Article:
Mostly whimsical reflections on life
Polarization has increased on controversial social issues. Some wonder how to find common ground. Liberal political operatives are demonstrating how to change minds.
Stunned by passage of Proposition 8 banning same-sex marriage in California, backers of gay rights convened to talk strategy. Among the ideas that surfaced was a proposal most operatives viewed as futile – going into the precincts with strong Proposition 8 support to change minds.
Initial results of the canvassing were mixed, but the successes were most notable when gay men and women listened and shared their own personal experiences. In other words, minds opened when there was an authentic conversation about a tough subject.
The most productive conversations pivoted on people talking about homosexuality on their doorstep in personal terms. They mentioned a relative or friend who had come out of the closet. Canvassers followed up on those mentions, making the conversation about real people, not political viewpoints.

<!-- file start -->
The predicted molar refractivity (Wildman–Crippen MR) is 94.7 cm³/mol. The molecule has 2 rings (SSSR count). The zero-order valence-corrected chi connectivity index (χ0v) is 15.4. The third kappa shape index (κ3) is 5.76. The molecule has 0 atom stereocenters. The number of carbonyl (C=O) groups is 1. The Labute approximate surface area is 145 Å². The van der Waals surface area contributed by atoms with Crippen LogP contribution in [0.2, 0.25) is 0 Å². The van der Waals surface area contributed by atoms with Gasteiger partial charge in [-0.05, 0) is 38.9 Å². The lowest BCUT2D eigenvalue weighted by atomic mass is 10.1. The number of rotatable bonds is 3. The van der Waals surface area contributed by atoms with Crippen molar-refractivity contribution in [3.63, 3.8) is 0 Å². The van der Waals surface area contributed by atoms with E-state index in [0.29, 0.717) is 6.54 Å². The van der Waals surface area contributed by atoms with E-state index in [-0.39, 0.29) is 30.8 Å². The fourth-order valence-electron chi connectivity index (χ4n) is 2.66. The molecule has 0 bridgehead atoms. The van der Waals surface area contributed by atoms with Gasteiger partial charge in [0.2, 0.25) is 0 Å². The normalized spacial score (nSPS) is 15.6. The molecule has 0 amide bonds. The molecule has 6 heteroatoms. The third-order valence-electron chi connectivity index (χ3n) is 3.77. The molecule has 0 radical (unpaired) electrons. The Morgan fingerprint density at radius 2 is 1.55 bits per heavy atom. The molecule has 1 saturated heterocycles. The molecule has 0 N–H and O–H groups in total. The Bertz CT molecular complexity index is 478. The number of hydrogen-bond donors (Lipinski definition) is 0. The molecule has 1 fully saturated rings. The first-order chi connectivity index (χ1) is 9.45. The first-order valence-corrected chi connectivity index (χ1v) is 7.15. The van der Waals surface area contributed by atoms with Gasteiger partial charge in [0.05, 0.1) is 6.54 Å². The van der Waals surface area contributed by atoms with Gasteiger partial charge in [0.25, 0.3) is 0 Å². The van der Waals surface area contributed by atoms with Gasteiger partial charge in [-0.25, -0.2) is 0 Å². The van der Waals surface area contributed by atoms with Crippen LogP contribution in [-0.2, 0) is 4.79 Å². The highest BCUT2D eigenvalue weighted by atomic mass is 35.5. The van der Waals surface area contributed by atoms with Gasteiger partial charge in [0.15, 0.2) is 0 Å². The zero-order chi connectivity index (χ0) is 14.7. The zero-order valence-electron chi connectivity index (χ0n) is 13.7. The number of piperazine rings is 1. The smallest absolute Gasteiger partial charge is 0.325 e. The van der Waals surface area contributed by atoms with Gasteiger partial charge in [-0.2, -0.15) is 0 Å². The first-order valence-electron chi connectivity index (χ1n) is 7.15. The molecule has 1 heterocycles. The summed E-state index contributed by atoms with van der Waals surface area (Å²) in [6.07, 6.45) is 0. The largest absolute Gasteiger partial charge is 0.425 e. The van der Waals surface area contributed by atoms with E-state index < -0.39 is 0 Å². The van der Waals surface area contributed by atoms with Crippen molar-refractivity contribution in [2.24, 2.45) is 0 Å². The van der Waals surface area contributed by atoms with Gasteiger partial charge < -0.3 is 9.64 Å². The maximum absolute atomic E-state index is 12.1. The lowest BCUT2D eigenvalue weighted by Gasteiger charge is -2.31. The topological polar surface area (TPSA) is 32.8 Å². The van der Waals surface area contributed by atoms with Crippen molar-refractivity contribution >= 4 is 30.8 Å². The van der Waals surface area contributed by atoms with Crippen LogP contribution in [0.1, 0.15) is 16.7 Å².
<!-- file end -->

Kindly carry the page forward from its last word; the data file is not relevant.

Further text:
Conversations grew more intimate when canvassers talked about their own life experience. They didn’t push a political message, they shared their own story.
There will be a temptation to over-analyze what happened. People who voted for Proposition 8 changed their mind. For them, the issue went from faceless to a face on their doorstep, from a testy argument to a respectful conversation.
People talking to each other has worked wonders for a long time to soften antagonisms, educate and persuade. Not all conversations result in changed minds, but few minds change without such conversations.
Politicians, at least those running for legislative or local races, routinely show up on doorsteps. But as often as not, their mission is to drop off a piece of superficial campaign literature, which is why they call these visitations “lit drops.” The occasional over-the-fence chit-chat masquerades as political discourse. Few politicians budget the time to spend 20 minutes per stoop. Their campaign energy goes to raising campaign cash and spending it on “voter contact” via advertising.
Taking the time to talk, to listen and to share could make all the difference in opening opportunities to changing minds. Even if someone doesn’t change their mind, but gains respect for his opposite’s view, then we will be better off. Talking always trumps sneering.